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Sad Faces, Unfinished Gym Floor Reflect Mood at Pierce

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Times Staff Writer

When Larry Lessett arrived to work at Pierce College Monday morning, he had a job and the school had a men’s basketball program.

By Tuesday morning, there was more good news. Athletic Director Bob O’Connor had sent in a work order to have the gym floor refinished with a three-point line to comply with new NCAA-sanctioned rules for the 1986-87 season. All was in order.

Later that night, that had dramatically changed. After meeting with Pierce President David Wolf, O’Connor informed Lessett that the football and basketball programs had been eliminated. The floor was without a finish. Lessett was out of a job.

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“The administration is entitled to make their decisions; that is their job,” Lessett said. “But I was mislead. David Wolf told me that the only way we wouldn’t have a basketball program is if all athletic programs in the district were eliminated. I told my kids that we would have a program, and I wasn’t lying. I was telling them what I was being told.”

Then the story changed. Abruptly.

Citing uncertainty created by layoffs in the district and a smaller than anticipated intercollegiate athletics budget, Wolf announced the elimination of the two programs at Pierce.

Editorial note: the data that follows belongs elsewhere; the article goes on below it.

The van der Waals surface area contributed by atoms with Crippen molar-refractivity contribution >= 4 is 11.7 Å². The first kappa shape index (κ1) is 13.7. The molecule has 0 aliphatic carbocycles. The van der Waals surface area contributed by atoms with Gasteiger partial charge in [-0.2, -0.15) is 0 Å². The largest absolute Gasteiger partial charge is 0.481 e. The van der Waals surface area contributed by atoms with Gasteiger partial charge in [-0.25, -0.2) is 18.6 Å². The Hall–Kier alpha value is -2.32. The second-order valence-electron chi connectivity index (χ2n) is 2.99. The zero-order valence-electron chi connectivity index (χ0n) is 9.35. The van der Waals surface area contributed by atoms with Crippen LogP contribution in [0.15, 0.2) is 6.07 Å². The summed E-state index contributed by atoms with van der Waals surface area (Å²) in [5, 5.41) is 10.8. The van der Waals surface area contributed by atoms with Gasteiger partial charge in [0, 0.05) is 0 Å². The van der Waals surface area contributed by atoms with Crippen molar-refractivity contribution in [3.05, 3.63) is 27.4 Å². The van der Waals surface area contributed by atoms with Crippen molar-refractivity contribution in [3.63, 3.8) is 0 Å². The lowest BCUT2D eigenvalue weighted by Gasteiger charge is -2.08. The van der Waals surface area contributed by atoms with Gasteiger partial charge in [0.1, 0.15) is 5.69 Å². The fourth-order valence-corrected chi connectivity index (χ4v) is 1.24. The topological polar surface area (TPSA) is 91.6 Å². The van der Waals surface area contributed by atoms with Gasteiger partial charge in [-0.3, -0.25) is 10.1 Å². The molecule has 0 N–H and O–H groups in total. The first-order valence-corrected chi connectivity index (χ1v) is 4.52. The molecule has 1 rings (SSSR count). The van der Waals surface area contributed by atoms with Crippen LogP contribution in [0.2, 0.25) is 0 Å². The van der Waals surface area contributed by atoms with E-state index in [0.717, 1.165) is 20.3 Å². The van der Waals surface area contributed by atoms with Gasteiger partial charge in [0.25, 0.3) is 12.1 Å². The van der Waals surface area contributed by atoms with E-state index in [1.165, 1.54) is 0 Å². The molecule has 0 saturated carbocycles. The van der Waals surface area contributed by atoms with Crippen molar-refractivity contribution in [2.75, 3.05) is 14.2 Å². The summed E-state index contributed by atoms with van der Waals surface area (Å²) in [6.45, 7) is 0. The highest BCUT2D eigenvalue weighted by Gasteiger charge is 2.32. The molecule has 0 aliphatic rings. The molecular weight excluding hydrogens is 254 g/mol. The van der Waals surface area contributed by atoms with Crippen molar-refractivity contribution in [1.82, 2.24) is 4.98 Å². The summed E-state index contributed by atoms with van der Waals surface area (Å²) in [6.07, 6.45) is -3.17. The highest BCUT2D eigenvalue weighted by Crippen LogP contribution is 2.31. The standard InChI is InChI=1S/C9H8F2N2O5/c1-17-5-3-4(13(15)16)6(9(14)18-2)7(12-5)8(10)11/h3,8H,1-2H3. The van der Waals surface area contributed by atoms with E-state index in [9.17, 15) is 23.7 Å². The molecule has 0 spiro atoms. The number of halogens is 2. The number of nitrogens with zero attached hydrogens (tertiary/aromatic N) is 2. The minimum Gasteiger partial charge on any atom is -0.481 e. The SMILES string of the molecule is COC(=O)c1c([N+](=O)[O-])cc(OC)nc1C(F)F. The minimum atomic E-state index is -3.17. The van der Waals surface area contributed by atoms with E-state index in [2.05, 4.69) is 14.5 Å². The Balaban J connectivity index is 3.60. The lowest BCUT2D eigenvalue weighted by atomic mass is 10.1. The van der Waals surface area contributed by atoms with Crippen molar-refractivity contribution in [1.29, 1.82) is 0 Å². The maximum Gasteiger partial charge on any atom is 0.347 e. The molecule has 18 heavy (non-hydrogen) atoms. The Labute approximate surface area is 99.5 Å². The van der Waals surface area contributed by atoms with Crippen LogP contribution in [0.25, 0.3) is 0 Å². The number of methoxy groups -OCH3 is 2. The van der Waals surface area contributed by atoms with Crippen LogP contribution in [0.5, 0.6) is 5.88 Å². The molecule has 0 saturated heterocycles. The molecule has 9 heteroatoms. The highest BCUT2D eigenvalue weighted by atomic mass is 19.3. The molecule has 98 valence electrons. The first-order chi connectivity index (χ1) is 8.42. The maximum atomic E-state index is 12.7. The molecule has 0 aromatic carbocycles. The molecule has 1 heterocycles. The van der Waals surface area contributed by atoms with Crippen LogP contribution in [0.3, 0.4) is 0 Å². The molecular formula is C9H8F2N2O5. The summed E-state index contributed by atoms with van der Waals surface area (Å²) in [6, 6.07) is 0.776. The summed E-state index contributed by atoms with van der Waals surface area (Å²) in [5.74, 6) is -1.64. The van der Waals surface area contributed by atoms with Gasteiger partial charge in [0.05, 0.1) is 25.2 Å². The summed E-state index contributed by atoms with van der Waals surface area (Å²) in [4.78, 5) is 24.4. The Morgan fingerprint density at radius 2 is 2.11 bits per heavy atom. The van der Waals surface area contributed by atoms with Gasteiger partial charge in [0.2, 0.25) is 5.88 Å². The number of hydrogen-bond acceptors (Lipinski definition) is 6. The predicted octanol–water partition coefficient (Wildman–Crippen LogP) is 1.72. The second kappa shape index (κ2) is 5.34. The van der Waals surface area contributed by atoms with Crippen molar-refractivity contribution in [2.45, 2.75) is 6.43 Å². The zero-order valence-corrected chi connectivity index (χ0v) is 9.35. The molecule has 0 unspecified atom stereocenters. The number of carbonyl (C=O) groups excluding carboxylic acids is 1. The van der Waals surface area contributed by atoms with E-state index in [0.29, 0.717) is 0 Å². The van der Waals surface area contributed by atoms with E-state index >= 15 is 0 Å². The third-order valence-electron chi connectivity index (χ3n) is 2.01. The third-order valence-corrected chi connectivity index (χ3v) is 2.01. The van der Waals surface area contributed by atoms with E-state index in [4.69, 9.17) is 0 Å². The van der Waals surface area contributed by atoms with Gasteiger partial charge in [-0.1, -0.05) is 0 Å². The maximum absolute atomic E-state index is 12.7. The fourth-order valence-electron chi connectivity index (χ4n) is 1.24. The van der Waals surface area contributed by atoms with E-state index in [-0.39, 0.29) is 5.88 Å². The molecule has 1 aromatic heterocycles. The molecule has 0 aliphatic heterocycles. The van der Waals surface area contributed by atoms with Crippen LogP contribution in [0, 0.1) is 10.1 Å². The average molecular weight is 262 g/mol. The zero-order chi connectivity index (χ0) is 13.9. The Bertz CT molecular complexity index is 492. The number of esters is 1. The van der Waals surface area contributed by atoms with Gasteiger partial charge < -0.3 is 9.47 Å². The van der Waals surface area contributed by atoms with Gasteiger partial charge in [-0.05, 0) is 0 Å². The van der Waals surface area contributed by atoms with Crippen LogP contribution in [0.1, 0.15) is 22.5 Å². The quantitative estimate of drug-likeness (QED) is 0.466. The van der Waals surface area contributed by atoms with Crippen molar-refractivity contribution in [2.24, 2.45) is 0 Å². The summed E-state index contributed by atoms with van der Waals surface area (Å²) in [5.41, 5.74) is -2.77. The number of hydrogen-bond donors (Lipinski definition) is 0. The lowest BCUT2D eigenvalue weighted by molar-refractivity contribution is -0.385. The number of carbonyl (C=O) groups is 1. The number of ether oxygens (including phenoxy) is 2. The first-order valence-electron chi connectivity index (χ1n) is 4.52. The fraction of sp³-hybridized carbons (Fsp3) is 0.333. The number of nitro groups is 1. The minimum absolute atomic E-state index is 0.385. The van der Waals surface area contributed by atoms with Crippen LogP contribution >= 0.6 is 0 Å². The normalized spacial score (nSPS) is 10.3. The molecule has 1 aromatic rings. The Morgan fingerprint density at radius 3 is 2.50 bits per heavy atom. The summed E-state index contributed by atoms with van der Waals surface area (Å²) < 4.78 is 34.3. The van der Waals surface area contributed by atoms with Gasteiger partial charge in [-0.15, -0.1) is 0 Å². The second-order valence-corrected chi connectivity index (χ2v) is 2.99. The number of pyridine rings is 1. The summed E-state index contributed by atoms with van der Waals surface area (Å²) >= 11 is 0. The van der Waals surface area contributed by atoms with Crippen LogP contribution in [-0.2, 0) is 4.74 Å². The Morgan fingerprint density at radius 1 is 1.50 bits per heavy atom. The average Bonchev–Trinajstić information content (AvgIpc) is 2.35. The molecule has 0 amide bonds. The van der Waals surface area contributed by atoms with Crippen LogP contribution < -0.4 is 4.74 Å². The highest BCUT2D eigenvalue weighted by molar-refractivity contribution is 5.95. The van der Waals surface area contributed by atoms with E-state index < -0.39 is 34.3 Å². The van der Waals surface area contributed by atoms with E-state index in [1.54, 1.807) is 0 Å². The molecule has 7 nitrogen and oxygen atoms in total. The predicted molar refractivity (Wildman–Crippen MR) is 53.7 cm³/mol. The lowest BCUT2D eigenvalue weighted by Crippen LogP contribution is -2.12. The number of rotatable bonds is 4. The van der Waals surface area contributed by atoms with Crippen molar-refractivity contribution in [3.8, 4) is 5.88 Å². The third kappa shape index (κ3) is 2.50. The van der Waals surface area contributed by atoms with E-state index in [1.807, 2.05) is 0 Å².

Even O’Connor was caught by surprise.

“We had talked about dropping basketball a couple of months ago, but as of Monday, we were keeping it,” O’Connor said.

As a part-time coach, Lessett would have been fired effective June 30 when layoffs in the nine-college district take effect. He had a plan, however, to remain with the Pierce program.

Under the plan, O’Connor would have become the basketball coach in name only. Lessett and assistant Mitch Freilich would have been volunteer coaches.

That arrangement was fine for Lessett and Freilich. For O’Connor and Pierce, questions of liability, and legality under the collective bargaining agreement with the faculty union, made it less attractive.

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As a result, Lessett and his players are on their own.

“If the administration doesn’t want me to coach, fine, but this is hurting the kids,” Lessett said. “The community college is supposed to be serving the community, and they aren’t.”

Lessett, who worked as a janitor to supplement a $3,000 coaching salary, said he would honor a commitment to his players by helping them to find other programs in which to play.

“The kids stood by me, and now I’m going to find them a place to go to school,” Lessett said. “When everybody else’s teams were transferring to other schools, mine stayed put. I asked them to hang tight and not bail, and they did.

“If I didn’t think we were going to have a program, I wouldn’t have spent money out of my own pocket to go recruit a kid out of Las Vegas.”

Lessett, a former assistant at Loyola Marymount, said he has options to consider before accepting a job for next season. He said he would have preferred to stay at Pierce, where the Brahmas were 6-23 in his first season as coach.

“We didn’t win, but it was a good season for me,” he said. “I believe we were going to win next year with the players we were bringing in. We had it going, and then it was uprooted.”

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Troy Lehman would have been a freshman on Lessett’s team next year. Playing basketball at Pierce was the reason he decided to attend the Woodland Hills school, even though College of the Canyons was closer to his San Fernando home.